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akamba, an african people inhabiting the basins of the Galana and Tana rivers in southern Kenya. Population, 1.2 million (1967 estimate). Their language belongs to the Bantu family.

By tradition, the Kamba came from the southeast, from the region of Mount Kilimanjaro (according to some data, in the first half of the 18th century). The territory of the Kamba was under English rule until 1963. The people are farmers and cattle raisers, although some are going to the cities in search of work. Most of the Kamba adhere to local traditional religions; some are Christians.


Ismagilova, R. N., and E. V. Talanova. Keniia, Uganda. Moscow, 1959.
Lindbolm, G. The Akamba in British East Africa, 2nd ed. Uppsala, 1920.


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The county of the Akamba community has experienced persistent droughts and famines.
Akamba rituals, like rituals of any group, change over time in that new elements are added and obsolete components are removed.
For unknown reasons the Akamba people became Hemingway's favorites and he sought membership in the Kamba ethnic group.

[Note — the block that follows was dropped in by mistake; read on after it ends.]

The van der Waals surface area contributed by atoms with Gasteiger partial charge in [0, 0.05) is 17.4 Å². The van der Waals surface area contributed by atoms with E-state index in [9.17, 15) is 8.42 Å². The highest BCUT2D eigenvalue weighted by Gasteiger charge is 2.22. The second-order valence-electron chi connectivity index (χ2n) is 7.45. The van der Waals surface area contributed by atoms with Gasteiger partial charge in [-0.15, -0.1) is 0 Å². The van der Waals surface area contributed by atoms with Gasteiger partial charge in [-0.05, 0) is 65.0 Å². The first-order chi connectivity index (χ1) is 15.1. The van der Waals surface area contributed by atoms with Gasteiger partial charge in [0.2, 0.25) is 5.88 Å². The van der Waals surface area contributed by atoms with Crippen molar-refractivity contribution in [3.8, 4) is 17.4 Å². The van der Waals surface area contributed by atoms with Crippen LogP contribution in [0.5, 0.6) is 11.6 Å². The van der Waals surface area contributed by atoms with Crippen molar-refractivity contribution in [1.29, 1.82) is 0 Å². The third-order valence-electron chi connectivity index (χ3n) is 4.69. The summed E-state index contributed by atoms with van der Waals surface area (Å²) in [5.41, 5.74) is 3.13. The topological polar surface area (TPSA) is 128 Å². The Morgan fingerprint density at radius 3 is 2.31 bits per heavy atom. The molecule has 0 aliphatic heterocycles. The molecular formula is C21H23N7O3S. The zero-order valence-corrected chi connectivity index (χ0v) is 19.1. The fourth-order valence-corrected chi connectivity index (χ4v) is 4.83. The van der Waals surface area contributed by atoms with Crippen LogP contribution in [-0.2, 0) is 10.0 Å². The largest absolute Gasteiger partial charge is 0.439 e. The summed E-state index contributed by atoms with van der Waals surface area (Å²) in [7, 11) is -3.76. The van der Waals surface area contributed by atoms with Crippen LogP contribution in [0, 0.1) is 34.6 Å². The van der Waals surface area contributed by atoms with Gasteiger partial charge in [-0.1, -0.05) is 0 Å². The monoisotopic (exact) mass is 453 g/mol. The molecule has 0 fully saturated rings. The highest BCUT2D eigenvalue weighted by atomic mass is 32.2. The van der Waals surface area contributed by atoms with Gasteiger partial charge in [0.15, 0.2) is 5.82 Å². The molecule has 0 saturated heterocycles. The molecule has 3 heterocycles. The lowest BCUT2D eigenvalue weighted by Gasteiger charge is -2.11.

He's just thrown open the gates to his new Akamba plant nursery in Trueman's Heath Road.
A Critical Analysis of the Need for Worldview Conversion in Animistic Societies, with Special Application to the Akamba of Kenya
Excision is found among communities such as Akamba, Maasai, Kisii, and the Kalenjin.
Cockburn has served as a producer for CBS and ABC, a correspondent for PBS Frontline and a contributing editor for Vanity Fair, with a passion for foreign affairs that dates to a trip at age 18 to study women's roles in Kenya's Akamba tribe.
The experience of the Akamba people facing increasing population densities in the Machakos supports the views of Esther Boserup and Julian Simon, whereas Kenya's Lake Victoria fishermen find themselves trapped between a diminishing resource base and lost control over marketing, labour ownership and means of production.
The World Bank's Africa Region's Findings (1995) confirms that in the Machakos District in Kenya, which is mainly inhabited by the Akamba people, increasing population was good for the environment.
See the discussions of the Akamba people of Kenya, for example, in John S.
Once life returned to normal, the people of Machakos, the Akamba, were eager to reverse the deteriorating condition of their land.